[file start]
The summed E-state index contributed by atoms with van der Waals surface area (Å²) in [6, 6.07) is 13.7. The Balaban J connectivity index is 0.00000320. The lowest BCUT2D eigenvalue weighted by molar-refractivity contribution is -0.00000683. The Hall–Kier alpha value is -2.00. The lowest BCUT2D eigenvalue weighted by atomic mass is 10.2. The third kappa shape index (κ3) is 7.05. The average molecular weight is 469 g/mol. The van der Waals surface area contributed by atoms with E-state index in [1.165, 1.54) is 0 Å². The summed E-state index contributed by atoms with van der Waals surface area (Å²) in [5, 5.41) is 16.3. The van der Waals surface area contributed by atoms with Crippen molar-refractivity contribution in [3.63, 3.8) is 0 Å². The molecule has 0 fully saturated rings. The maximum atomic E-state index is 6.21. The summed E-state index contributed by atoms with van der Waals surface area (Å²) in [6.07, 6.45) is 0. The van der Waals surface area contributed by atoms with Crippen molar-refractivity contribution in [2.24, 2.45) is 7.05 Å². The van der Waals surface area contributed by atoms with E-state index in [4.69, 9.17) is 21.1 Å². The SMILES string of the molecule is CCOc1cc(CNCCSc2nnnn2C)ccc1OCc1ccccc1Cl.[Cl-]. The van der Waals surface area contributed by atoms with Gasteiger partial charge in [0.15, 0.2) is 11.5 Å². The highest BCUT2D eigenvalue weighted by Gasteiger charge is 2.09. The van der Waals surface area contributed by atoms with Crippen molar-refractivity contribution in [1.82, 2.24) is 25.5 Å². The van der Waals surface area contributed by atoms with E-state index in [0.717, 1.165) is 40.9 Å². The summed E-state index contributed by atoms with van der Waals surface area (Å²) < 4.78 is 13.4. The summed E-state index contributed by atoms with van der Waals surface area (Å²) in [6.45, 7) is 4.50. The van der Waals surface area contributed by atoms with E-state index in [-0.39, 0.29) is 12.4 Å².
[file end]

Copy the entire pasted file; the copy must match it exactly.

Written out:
The summed E-state index contributed by atoms with van der Waals surface area (Å²) in [6, 6.07) is 13.7. The Balaban J connectivity index is 0.00000320. The lowest BCUT2D eigenvalue weighted by molar-refractivity contribution is -0.00000683. The Hall–Kier alpha value is -2.00. The lowest BCUT2D eigenvalue weighted by atomic mass is 10.2. The third kappa shape index (κ3) is 7.05. The average molecular weight is 469 g/mol. The van der Waals surface area contributed by atoms with E-state index in [1.165, 1.54) is 0 Å². The summed E-state index contributed by atoms with van der Waals surface area (Å²) in [5, 5.41) is 16.3. The van der Waals surface area contributed by atoms with Crippen molar-refractivity contribution in [3.63, 3.8) is 0 Å². The molecule has 0 fully saturated rings. The maximum atomic E-state index is 6.21. The summed E-state index contributed by atoms with van der Waals surface area (Å²) in [6.07, 6.45) is 0. The van der Waals surface area contributed by atoms with Crippen molar-refractivity contribution in [2.24, 2.45) is 7.05 Å². The van der Waals surface area contributed by atoms with E-state index in [4.69, 9.17) is 21.1 Å². The SMILES string of the molecule is CCOc1cc(CNCCSc2nnnn2C)ccc1OCc1ccccc1Cl.[Cl-]. The van der Waals surface area contributed by atoms with Gasteiger partial charge in [0.15, 0.2) is 11.5 Å². The highest BCUT2D eigenvalue weighted by Gasteiger charge is 2.09. The van der Waals surface area contributed by atoms with Crippen molar-refractivity contribution in [1.82, 2.24) is 25.5 Å². The van der Waals surface area contributed by atoms with E-state index in [0.717, 1.165) is 40.9 Å². The summed E-state index contributed by atoms with van der Waals surface area (Å²) < 4.78 is 13.4. The summed E-state index contributed by atoms with van der Waals surface area (Å²) in [6.45, 7) is 4.50. The van der Waals surface area contributed by atoms with E-state index in [-0.39, 0.29) is 12.4 Å².